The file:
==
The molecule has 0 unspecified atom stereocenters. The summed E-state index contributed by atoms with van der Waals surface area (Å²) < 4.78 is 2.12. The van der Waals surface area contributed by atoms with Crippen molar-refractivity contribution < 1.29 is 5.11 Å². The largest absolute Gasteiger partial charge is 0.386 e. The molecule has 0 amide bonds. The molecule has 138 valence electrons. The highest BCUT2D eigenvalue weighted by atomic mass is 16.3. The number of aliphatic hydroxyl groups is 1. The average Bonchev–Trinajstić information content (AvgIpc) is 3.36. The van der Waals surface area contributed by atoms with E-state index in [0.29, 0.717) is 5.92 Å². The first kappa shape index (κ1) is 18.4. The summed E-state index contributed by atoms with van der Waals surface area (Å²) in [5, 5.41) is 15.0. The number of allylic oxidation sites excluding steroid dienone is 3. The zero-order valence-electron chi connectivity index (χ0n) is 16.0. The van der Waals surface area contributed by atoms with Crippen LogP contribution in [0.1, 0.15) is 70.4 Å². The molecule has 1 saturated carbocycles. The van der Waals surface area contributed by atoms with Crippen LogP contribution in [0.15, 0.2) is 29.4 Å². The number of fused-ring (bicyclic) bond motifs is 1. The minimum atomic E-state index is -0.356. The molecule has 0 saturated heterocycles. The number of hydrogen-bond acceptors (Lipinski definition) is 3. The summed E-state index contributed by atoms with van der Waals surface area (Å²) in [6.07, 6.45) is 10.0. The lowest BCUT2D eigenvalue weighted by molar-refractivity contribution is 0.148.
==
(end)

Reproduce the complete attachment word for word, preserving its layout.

The molecule has 0 unspecified atom stereocenters. The summed E-state index contributed by atoms with van der Waals surface area (Å²) < 4.78 is 2.12. The van der Waals surface area contributed by atoms with Crippen molar-refractivity contribution < 1.29 is 5.11 Å². The largest absolute Gasteiger partial charge is 0.386 e. The molecule has 0 amide bonds. The molecule has 138 valence electrons. The highest BCUT2D eigenvalue weighted by atomic mass is 16.3. The number of aliphatic hydroxyl groups is 1. The average Bonchev–Trinajstić information content (AvgIpc) is 3.36. The van der Waals surface area contributed by atoms with E-state index in [0.29, 0.717) is 5.92 Å². The first kappa shape index (κ1) is 18.4. The summed E-state index contributed by atoms with van der Waals surface area (Å²) in [5, 5.41) is 15.0. The number of allylic oxidation sites excluding steroid dienone is 3. The zero-order valence-electron chi connectivity index (χ0n) is 16.0. The van der Waals surface area contributed by atoms with Crippen LogP contribution in [0.1, 0.15) is 70.4 Å². The molecule has 1 saturated carbocycles. The van der Waals surface area contributed by atoms with Crippen LogP contribution in [0.15, 0.2) is 29.4 Å². The number of fused-ring (bicyclic) bond motifs is 1. The minimum atomic E-state index is -0.356. The molecule has 0 saturated heterocycles. The number of hydrogen-bond acceptors (Lipinski definition) is 3. The summed E-state index contributed by atoms with van der Waals surface area (Å²) in [6.07, 6.45) is 10.0. The lowest BCUT2D eigenvalue weighted by molar-refractivity contribution is 0.148.